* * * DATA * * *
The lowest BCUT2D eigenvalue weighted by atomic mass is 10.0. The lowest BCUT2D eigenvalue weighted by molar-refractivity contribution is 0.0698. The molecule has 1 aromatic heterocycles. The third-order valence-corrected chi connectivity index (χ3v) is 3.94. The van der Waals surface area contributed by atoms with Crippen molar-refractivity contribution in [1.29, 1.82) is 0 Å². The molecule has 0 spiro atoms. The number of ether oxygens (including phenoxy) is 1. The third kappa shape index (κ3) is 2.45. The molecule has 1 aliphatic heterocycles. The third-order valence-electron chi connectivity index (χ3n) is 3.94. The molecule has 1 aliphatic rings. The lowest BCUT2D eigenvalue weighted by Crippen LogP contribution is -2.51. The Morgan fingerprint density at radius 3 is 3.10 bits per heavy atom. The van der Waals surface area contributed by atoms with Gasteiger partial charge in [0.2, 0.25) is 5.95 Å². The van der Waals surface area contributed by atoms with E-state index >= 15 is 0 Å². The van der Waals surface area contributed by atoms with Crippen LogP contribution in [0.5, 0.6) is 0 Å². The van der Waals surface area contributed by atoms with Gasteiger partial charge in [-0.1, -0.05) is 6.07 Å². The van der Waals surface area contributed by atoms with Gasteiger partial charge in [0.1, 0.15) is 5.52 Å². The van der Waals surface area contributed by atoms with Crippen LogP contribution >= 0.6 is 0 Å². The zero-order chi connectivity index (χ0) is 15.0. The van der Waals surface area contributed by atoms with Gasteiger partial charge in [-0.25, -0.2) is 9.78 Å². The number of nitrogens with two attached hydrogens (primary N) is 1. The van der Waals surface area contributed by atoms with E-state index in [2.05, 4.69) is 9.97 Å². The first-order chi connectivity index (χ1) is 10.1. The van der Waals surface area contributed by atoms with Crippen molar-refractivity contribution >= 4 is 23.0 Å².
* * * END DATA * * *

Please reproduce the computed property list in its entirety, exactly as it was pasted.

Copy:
The lowest BCUT2D eigenvalue weighted by atomic mass is 10.0. The lowest BCUT2D eigenvalue weighted by molar-refractivity contribution is 0.0698. The molecule has 1 aromatic heterocycles. The third-order valence-corrected chi connectivity index (χ3v) is 3.94. The van der Waals surface area contributed by atoms with Crippen molar-refractivity contribution in [1.29, 1.82) is 0 Å². The molecule has 0 spiro atoms. The number of ether oxygens (including phenoxy) is 1. The third kappa shape index (κ3) is 2.45. The molecule has 1 aliphatic heterocycles. The third-order valence-electron chi connectivity index (χ3n) is 3.94. The molecule has 1 aliphatic rings. The lowest BCUT2D eigenvalue weighted by Crippen LogP contribution is -2.51. The Morgan fingerprint density at radius 3 is 3.10 bits per heavy atom. The van der Waals surface area contributed by atoms with Gasteiger partial charge in [0.2, 0.25) is 5.95 Å². The van der Waals surface area contributed by atoms with E-state index >= 15 is 0 Å². The van der Waals surface area contributed by atoms with Crippen LogP contribution in [0.5, 0.6) is 0 Å². The van der Waals surface area contributed by atoms with Gasteiger partial charge in [-0.1, -0.05) is 6.07 Å². The van der Waals surface area contributed by atoms with Gasteiger partial charge in [0.1, 0.15) is 5.52 Å². The van der Waals surface area contributed by atoms with Crippen LogP contribution >= 0.6 is 0 Å². The zero-order chi connectivity index (χ0) is 15.0. The van der Waals surface area contributed by atoms with Gasteiger partial charge in [-0.25, -0.2) is 9.78 Å². The number of nitrogens with two attached hydrogens (primary N) is 1. The van der Waals surface area contributed by atoms with E-state index in [2.05, 4.69) is 9.97 Å². The first-order chi connectivity index (χ1) is 10.1. The van der Waals surface area contributed by atoms with Crippen molar-refractivity contribution >= 4 is 23.0 Å².